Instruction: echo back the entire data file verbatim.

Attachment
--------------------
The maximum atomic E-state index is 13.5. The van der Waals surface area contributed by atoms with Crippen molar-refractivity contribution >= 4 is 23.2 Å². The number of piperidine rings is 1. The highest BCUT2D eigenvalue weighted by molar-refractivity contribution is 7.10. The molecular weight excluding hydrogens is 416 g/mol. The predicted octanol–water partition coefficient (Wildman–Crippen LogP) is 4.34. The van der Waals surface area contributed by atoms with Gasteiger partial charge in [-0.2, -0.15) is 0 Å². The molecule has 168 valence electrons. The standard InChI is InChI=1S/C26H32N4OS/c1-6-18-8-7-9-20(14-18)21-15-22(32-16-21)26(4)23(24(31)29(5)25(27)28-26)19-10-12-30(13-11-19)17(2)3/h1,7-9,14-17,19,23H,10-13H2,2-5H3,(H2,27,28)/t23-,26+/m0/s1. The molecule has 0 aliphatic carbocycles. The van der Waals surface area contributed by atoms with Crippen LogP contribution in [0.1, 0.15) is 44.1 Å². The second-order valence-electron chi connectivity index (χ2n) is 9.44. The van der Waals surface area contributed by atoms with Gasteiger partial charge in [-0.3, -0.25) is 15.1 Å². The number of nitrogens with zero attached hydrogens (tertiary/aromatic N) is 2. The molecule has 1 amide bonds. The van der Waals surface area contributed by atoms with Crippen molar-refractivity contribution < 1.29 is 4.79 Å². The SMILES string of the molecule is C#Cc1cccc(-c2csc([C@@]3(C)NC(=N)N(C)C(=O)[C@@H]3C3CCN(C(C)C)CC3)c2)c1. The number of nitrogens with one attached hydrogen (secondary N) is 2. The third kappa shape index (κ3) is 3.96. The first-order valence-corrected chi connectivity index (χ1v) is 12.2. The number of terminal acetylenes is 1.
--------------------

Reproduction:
The maximum atomic E-state index is 13.5. The van der Waals surface area contributed by atoms with Crippen molar-refractivity contribution >= 4 is 23.2 Å². The number of piperidine rings is 1. The highest BCUT2D eigenvalue weighted by molar-refractivity contribution is 7.10. The molecular weight excluding hydrogens is 416 g/mol. The predicted octanol–water partition coefficient (Wildman–Crippen LogP) is 4.34. The van der Waals surface area contributed by atoms with Gasteiger partial charge in [-0.2, -0.15) is 0 Å². The molecule has 168 valence electrons. The standard InChI is InChI=1S/C26H32N4OS/c1-6-18-8-7-9-20(14-18)21-15-22(32-16-21)26(4)23(24(31)29(5)25(27)28-26)19-10-12-30(13-11-19)17(2)3/h1,7-9,14-17,19,23H,10-13H2,2-5H3,(H2,27,28)/t23-,26+/m0/s1. The molecule has 0 aliphatic carbocycles. The van der Waals surface area contributed by atoms with Crippen LogP contribution in [0.1, 0.15) is 44.1 Å². The second-order valence-electron chi connectivity index (χ2n) is 9.44. The van der Waals surface area contributed by atoms with Gasteiger partial charge in [-0.3, -0.25) is 15.1 Å². The number of nitrogens with zero attached hydrogens (tertiary/aromatic N) is 2. The molecule has 1 amide bonds. The van der Waals surface area contributed by atoms with Crippen molar-refractivity contribution < 1.29 is 4.79 Å². The SMILES string of the molecule is C#Cc1cccc(-c2csc([C@@]3(C)NC(=N)N(C)C(=O)[C@@H]3C3CCN(C(C)C)CC3)c2)c1. The number of nitrogens with one attached hydrogen (secondary N) is 2. The third kappa shape index (κ3) is 3.96. The first-order valence-corrected chi connectivity index (χ1v) is 12.2. The number of terminal acetylenes is 1.